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On Father’s Day yesterday, I got to spend the day crabbing, one of my favorite things from childhood. When I was a kid, I would spend all day, literally from sun-up to sundown, on the Magothy river catching Maryland Blue Crabs. It was great to do it again, but made even more special because my family was with me.

We crabbed all day from the dock of a cottage Melanie rented for us, and then in the late afternoon, we steamed them in vinegar and old bay, piled them on the table, and ate until they were gone. It was glorious.

My children love eating crabs, and I was talking to Brett, my 22-year-old son, the day before we came to the river, and I told him that the crabs we would catch and eat would be the best tasting crabs he ever had. Now this is a tall order because he has eaten crabs many times in his life. But I had no doubt this would be true. As we were eating them he said over and over that these WERE the best crabs he ever ate.

You see, when you spend all day catching the crabs, they taste better automatically because they are the fruit of your own effort. We always appreciate something more when we have worked hard and earned it. This applies to everything in life. Of course, the crabs are fresher too, because instead of sitting in a boat, then a truck, then a refrigerator, for potentially days, before they are steamed and eaten, these were in the water, in a live well until an hour before they were cooked. They were as fresh as they can get…physically they will be better…but to have something fresh in life, we still have to go get it! The actual physical difference in the crabs comes from the same lesson.

We always appreciate something more when we have worked hard and earned it.

We used chicken necks on twine to crab. This is where you tie a length of twine (I like to use about 12 feet) onto the dock pole, and you tie on the chicken neck, and you throw it as far away from the dock as it will reach (into about 4 to 8 feet of water). When the crab grabs the chicken, the line goes tight because the crab is trying to take it somewhere else where other crabs can’t try to take it away. Then you have to gently pull the line up to the top and dip the crab up with a long-poled net. Many crabbers prefer to use small traps that you bait with a chicken neck. This is more of a sure thing, when the crab comes into the trap you just pull it up. No skill involved. I like the sporting part of the lines and the net, because it is more challenging and requires a little skill (not much). The traps are also limited in that you can’t throw them away from the dock, but must drop them straight down…this limits the amount of water you can crab. Life is like this too…the safer the bet, the less reward potential.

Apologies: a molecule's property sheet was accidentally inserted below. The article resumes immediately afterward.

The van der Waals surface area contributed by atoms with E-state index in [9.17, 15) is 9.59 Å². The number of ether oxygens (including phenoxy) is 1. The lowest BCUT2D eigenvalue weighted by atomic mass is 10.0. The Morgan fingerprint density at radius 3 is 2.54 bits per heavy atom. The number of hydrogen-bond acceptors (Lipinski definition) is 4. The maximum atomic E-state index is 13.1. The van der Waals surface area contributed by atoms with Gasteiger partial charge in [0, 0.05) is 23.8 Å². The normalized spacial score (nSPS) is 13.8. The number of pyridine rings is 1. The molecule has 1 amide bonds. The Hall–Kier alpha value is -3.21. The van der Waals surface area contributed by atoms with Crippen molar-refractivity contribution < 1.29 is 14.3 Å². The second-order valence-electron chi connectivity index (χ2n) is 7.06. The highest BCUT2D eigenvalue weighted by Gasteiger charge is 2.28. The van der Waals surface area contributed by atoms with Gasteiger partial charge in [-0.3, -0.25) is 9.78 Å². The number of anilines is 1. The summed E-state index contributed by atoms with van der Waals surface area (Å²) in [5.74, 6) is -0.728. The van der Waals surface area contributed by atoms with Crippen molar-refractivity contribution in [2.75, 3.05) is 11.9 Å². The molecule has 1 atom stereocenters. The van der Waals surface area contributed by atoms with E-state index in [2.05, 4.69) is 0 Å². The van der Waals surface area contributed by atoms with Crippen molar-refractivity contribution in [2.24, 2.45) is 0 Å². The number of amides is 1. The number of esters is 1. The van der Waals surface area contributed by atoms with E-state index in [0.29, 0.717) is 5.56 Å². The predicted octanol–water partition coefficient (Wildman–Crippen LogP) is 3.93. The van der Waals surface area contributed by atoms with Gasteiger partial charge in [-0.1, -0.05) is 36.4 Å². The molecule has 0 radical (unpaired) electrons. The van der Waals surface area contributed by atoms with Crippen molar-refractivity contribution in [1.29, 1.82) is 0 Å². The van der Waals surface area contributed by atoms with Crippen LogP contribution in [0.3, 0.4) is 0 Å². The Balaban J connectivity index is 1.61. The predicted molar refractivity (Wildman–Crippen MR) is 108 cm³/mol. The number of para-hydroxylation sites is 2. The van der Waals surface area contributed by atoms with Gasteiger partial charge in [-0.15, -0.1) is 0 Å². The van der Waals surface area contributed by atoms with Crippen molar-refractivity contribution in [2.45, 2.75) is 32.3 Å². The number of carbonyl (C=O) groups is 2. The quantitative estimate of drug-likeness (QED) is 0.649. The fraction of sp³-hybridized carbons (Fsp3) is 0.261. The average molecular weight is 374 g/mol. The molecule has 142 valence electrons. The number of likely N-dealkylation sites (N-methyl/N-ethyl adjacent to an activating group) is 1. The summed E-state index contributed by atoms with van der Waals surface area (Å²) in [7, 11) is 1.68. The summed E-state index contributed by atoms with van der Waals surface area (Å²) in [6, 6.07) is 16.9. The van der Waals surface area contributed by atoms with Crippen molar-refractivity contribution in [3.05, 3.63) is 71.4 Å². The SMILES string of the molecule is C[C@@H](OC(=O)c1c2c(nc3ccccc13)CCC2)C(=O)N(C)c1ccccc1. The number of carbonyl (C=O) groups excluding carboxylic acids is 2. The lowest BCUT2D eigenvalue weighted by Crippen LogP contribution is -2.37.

Life is like this too…the safer the bet, the less reward potential.

As with most things in life that are worth it, this kind of crabbing takes patience, perseverance, and persistence. You have to be patient when you are pulling a crab to the top. The crab is simply holding on with claws to the chicken…it can let go at any time…you must be gentle and feel the situation…is he losing grip? Is he pulling hard? The temptation is to just pull him to the top…without patience you won’t get many to the top. The netting part also takes patience. The closer to the top the crab is, the easier to net. Ahhh, but you can see the crab before you should net the crab. You must be patient to let him come closer, while you are dealing with the anticipation of netting him…self-control and discipline are needed here.

You must wait through the times when they don’t bite or when all you catch are little ones. You have to endure the discouragement of having a big one drop off before you can dip him, because he saw you or the sun got in his eyes…or worse, you MISSED him. There’s lots more lessons, but I’m mostly on vacation this week so I need to go now. What a wonderful day with many lessons and a great thing to do with your family. I loved that my daughter Allie, was taking a raw chicken neck and putting it on the line when we needed fresh bait and that both Brett and Allie seemed to have as much fun as I used to…and still do.

Try crabbing some time…it’s fun, you might learn a few things, and the final result is quite tasty:-)

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